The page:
Using Lacanian vocabulary, Žižek replaces the Freudian father (or leader) with the mastersignifier. The master-signifier is the signifier in terms of which all other signifiers (that make up the Symbolic Order or social reality) become comprehensible. In this sense it serves to close or "suture" the Symbolic Order. But it is different from the Freudian father as it is characterized by a lack of content and a conflict of interpretations. Also, the master-signifier never fully succeeds in closing off the Symbolic Order, and can never fulfil the subject's desire to coincide with itself. Consequently, the Symbolic Order must be understood as an ideological field in which signifiers continually contend for dominance.
Žižek use of the master-signifier (as opposed to the Freudian father) emphasizes the symbolic and ideological nature of identity, reality and subjectivity. He further illustrates how symbolic identities (and master-signifiers) always turn out, leaving us with only the traumatic void which constitutes the subject and which demands renewed symbolic identity construction. Žižek also amends and elaborates on Freud's theory of identification. According to Žižek identification takes place in all three of the Lacanian registers of mental experience (Imaginary, Symbolic and Real), and it is only when we take identification with the Real into account that a space opens for the subject's freedom, for ideology-critique and for resistance to oppression.
With this in mind it is argued that the "Afrikaner" can be understood as a master-signifier in the South African political context, but one which is losing its hegemonic power in South Africa today. Although it still contends for dominance, many so-called "Afrikaners" feel uncomfortable with this signifier, and most experience it as being in a transitional phase. Understood in this way, the attempts at the resuscitation of Afrikaner-identity might represent a residue of essensialist thought regarding the notion of Afrikaner-ness. Alternatively, they are attempts to establish a questionable political platform from which to strategize in the South African context. This platform is questionable as it carries with it a heavy load of ideological baggage, and because it excludes many South African citizens who sympathize and stand to gain from the political objectives of "Afrikaner"-movements (the promotion of the Afrikaans language, for instance, and the protection of the rights of minorities). With this paper I do not propose that we do away with the notion of "the Afrikaner" altogether. However, in these circumstances it is not the responsibility of the philosopher to articulate a new Afrikaner-identity, or any other identities. Rather, the philosopher should emphasize the artificial and contingent nature of symbolic identities, and should assess the interests they aim to serve.of the philosopher to articulate a new Afrikaner-identity, or any other identities. Rather, the philosopher should emphasize the artificial and contingent nature of symbolic identities, and should assess the interests they aim to serve. the philosopher to articulate a new Afrikaner-identity, or any other identities. Rather, the philosopher should emphasize the artificial and contingent nature of symbolic identities, and should assess the interests they aim to serve. er to articulate a new Afrikaner-identity, or any other identities. Rather, the philosopher should emphasize the artificial and contingent nature of symbolic identities, and should assess the interests they aim to serve.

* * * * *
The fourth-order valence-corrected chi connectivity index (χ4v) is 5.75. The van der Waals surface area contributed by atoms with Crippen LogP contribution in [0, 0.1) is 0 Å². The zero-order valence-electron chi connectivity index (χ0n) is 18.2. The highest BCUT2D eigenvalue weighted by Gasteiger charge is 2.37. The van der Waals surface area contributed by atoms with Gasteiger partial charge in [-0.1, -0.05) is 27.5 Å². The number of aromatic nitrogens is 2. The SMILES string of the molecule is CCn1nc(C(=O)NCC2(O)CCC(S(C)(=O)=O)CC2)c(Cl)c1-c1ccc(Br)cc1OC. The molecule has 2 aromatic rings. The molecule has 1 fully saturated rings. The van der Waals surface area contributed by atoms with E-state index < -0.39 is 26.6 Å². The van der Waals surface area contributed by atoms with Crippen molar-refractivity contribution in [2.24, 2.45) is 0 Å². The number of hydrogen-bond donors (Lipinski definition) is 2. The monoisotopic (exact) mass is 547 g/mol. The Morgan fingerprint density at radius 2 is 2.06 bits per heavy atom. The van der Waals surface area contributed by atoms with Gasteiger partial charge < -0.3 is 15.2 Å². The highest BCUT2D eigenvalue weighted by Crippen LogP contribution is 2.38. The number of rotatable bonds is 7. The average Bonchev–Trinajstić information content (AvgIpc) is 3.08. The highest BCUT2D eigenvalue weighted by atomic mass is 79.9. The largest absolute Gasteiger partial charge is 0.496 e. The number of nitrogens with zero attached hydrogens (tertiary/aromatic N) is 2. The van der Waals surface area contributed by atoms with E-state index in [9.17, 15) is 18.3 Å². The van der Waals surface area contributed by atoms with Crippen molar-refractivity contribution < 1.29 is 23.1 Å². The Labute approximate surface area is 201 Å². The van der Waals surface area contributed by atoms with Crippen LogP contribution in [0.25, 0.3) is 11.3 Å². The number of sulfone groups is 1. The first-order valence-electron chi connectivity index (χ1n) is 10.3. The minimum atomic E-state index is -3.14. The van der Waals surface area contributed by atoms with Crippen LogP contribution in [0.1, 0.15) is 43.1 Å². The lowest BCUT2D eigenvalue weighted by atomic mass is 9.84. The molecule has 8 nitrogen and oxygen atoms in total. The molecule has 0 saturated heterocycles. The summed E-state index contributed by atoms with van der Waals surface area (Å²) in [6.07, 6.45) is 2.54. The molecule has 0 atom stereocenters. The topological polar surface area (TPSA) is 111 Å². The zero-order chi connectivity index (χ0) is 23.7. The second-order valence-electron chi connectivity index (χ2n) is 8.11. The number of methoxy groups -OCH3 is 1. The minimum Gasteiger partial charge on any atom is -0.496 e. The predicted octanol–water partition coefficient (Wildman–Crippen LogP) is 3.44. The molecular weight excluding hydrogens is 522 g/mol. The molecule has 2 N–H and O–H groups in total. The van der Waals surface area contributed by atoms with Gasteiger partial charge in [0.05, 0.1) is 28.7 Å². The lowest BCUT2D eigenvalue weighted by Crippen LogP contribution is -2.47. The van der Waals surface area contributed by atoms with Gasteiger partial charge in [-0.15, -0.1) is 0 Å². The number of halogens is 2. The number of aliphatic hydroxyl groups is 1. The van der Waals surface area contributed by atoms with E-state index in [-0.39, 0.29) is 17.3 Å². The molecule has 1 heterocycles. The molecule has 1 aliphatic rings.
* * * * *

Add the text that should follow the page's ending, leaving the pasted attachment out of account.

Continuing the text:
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/content/akgees/47/1/EJC20021
2007-03-01
2019-10-19